‘It was a difficult brief,’ reflects Jamie. ‘It’s a lot to get on the site without ruining it. And within the budget … We haven’t solved it yet.’ The ink is still wet on the ground plan he prints out, and his pen walks me through the ideas at this stage. [fig.3] The project – called ‘Four Barns and Three Courtyards’– is still developing, he emphasises, as does the Director, Colin McKenzie.
The first and most noticeable change will be the reconstruction of the Granary, an historic structure taken down in the 1970s. That will be Barn No.1: the learning centre. Behind and at right angles is Barn No.2, the Hay Barn, which will be rebuilt for adult talks and workshops. Barn No.3 is the Threshing Barn, facing back across the courtyard to the Granary. It caught fire in the 1980s and its current interior is a patch-up. This will be converted into the restaurant and visitor services.
You’ll walk through the big, central doors into a second courtyard. Here you will see the first brand-new structure, Barn No.4, which will enable staff offices to be moved out of the former cowshed, and for the collection to be stored with all the gleaming, whirring kit it deserves. Finally – and turning back towards the farmhouse – there will be a gallery for changing exhibitions. And the Festival auditorium? It is proposed to have a temporary wooden structure to be erected in the first courtyard for two weeks each year.
What will it look like? At this stage, the architects would rather concentrate on their analysis of the site, and the ‘character’ of what they’d like to build. It is ‘intensely rural’, with milk lorries jolting up and down the drive each evening from the big metal sheds. ‘It’s not bucolic cattle farming,’ says Jamie, wrinkling his nose. ‘It’s noisy, smelly industrialised agriculture, right on the doorstep.’ And it’s here to stay.
Duncan Grant’s paintings were important in Fobert and Harrap’s submission to the trustees. ‘I see him as the key intellect of the Bloomsbury set – in a visual sense, that is’, says Julian. They want to recapture the ‘authenticity’ of the farm as it was first ‘discovered’ during the First World War, pointing to the muddy raw-banked farm pond outside the window that appeared in Vanessa Bell’s The Pond. (The view out of a writer’s house is as important as the artefacts on the desk and – as with so much of Fobert’s work – these designs are as much about what you see out of the window as what he actually builds.)
The challenge, I realise, is not to make Charleston too polite. ‘It should be very different to a National Trust property,’ says Julian. And then, with greater relish, ‘And not suburban.’ What do you mean by ‘suburban’, exactly? He points to the wooden gate in a Duncan Grant painting. ‘That is a gate made with big pieces of oak, and hand-forged iron. It can resist the push of a cow. Grant understands that, and paints that.’ Some years ago it was replaced by a gate carefully modelled on the original. To Harrap, however, it looks rural, but is not. He wants his interventions to go beyond visual replication to engage with the process of making.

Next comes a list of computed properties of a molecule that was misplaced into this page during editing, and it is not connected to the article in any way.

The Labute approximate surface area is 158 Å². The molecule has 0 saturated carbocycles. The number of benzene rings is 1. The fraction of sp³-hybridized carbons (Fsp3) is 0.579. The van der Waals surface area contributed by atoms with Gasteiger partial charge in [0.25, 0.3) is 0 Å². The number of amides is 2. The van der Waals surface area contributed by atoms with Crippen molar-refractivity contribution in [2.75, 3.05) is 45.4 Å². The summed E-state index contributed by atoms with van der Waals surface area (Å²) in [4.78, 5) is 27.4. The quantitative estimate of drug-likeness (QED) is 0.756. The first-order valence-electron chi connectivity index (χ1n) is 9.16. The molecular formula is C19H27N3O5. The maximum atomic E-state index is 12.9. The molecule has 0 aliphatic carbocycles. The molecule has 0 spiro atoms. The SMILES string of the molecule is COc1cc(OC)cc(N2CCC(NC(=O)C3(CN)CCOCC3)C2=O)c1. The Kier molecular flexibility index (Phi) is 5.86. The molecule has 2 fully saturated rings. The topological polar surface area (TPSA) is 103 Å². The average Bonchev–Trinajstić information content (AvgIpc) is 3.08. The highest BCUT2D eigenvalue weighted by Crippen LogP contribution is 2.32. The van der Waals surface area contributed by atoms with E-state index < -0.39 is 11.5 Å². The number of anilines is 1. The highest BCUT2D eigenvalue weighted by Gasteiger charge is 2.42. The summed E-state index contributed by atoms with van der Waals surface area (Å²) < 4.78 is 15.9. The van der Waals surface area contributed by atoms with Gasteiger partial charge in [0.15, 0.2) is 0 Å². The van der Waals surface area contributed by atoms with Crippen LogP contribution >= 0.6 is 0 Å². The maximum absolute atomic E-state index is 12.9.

Harrap took Fobert to his project at Three Mills where he has restored a structure of the 1790s. Muscular, bare, heroic carpentry will be a feature of Charleston Barns. Initial ideas include a proposal to work with the Weald and Downland Museum on the reconstruction of the Granary. ‘The whole process. The felling of the timber. The design. The construction technique.’ The Threshing Barn will be rebuilt with a new interior of soaring, bare timber. Harrap and Fobert have superimposed a Duncan Grant stage set design on to the interior, and will try to translate its intersecting angles into the actual design [fig.5]. The Festival marquee will also be a heroic piece of wooden assembly. ‘Working with timber is a belief system,’ says Julian. ‘It’s a feeling.’
Each architect will spend a lot of t ime at Charleston. Fobert has been designing stores for Givenchy across the Middle East and Asia. ‘But it’s all on the computer. I never get to go there.’ It’s evident that he enjoys a hands-on project, and an engagement with materials and landscape. ‘Glacial’ is too glib a phrase: his work can be tactile, and warm. One salon in the new women’s shoe store in Selfridges is inspired by shoe lasts – a delicious idea, I think – and the texture of the interior of Givenchy in Paris was suggested by the artist David Nash’s use of willow charred by lightning.
‘Engaging with a client is about challenging a client to think what he really wants,’ says Julian. It’s evident that Charleston has set itself a challenge by appointing two practices with such a strong-minded belief in authenticity, materiality and conceptual logic. Each practice is enjoying huge success, but Fobert’s and Harrap’s ambitions are not to build bigger and bigger buildings. What motivates their work is the challenge of engaging with a new site and a new project. And, very simply, they make beautiful buildings. With an emphasis on the word ‘make’.